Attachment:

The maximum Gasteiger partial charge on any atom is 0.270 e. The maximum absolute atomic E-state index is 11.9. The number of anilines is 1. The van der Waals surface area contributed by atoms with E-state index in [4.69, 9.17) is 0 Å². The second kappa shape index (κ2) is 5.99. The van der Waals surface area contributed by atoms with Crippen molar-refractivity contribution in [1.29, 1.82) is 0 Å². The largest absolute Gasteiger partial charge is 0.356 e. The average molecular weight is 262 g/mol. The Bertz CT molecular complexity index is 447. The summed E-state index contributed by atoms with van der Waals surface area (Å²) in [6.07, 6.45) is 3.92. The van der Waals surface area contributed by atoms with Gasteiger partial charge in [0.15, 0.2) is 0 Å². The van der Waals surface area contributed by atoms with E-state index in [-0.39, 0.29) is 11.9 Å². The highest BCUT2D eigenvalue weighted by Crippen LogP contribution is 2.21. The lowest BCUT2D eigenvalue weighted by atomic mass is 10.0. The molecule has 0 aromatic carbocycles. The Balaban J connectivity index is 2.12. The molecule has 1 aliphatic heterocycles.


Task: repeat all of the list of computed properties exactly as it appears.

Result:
The maximum Gasteiger partial charge on any atom is 0.270 e. The maximum absolute atomic E-state index is 11.9. The number of anilines is 1. The van der Waals surface area contributed by atoms with E-state index in [4.69, 9.17) is 0 Å². The second kappa shape index (κ2) is 5.99. The van der Waals surface area contributed by atoms with Crippen molar-refractivity contribution in [1.29, 1.82) is 0 Å². The largest absolute Gasteiger partial charge is 0.356 e. The average molecular weight is 262 g/mol. The Bertz CT molecular complexity index is 447. The summed E-state index contributed by atoms with van der Waals surface area (Å²) in [6.07, 6.45) is 3.92. The van der Waals surface area contributed by atoms with Gasteiger partial charge in [0.15, 0.2) is 0 Å². The van der Waals surface area contributed by atoms with E-state index in [-0.39, 0.29) is 11.9 Å². The highest BCUT2D eigenvalue weighted by Crippen LogP contribution is 2.21. The lowest BCUT2D eigenvalue weighted by atomic mass is 10.0. The molecule has 0 aromatic carbocycles. The Balaban J connectivity index is 2.12. The molecule has 1 aliphatic heterocycles.